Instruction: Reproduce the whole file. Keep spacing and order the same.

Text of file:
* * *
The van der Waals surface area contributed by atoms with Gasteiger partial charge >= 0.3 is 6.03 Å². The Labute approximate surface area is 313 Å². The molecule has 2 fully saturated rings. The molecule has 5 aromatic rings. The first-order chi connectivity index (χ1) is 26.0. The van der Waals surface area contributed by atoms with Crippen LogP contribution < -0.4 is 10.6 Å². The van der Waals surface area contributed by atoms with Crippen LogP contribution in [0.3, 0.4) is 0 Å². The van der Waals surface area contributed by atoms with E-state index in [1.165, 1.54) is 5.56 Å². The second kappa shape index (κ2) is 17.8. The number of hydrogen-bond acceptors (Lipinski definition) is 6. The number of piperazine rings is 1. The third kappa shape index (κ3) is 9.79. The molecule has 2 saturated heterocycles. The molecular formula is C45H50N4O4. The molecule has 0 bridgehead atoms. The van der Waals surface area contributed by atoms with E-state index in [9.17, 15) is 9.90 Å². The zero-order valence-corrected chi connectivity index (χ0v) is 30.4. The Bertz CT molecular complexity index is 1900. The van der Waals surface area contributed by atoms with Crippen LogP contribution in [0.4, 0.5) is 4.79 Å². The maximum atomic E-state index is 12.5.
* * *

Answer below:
The van der Waals surface area contributed by atoms with Gasteiger partial charge >= 0.3 is 6.03 Å². The Labute approximate surface area is 313 Å². The molecule has 2 fully saturated rings. The molecule has 5 aromatic rings. The first-order chi connectivity index (χ1) is 26.0. The van der Waals surface area contributed by atoms with Crippen LogP contribution < -0.4 is 10.6 Å². The van der Waals surface area contributed by atoms with Crippen LogP contribution in [0.3, 0.4) is 0 Å². The van der Waals surface area contributed by atoms with E-state index in [1.165, 1.54) is 5.56 Å². The second kappa shape index (κ2) is 17.8. The number of hydrogen-bond acceptors (Lipinski definition) is 6. The number of piperazine rings is 1. The third kappa shape index (κ3) is 9.79. The molecule has 2 saturated heterocycles. The molecular formula is C45H50N4O4. The molecule has 0 bridgehead atoms. The van der Waals surface area contributed by atoms with E-state index in [9.17, 15) is 9.90 Å². The zero-order valence-corrected chi connectivity index (χ0v) is 30.4. The Bertz CT molecular complexity index is 1900. The van der Waals surface area contributed by atoms with Crippen LogP contribution in [0.4, 0.5) is 4.79 Å². The maximum atomic E-state index is 12.5.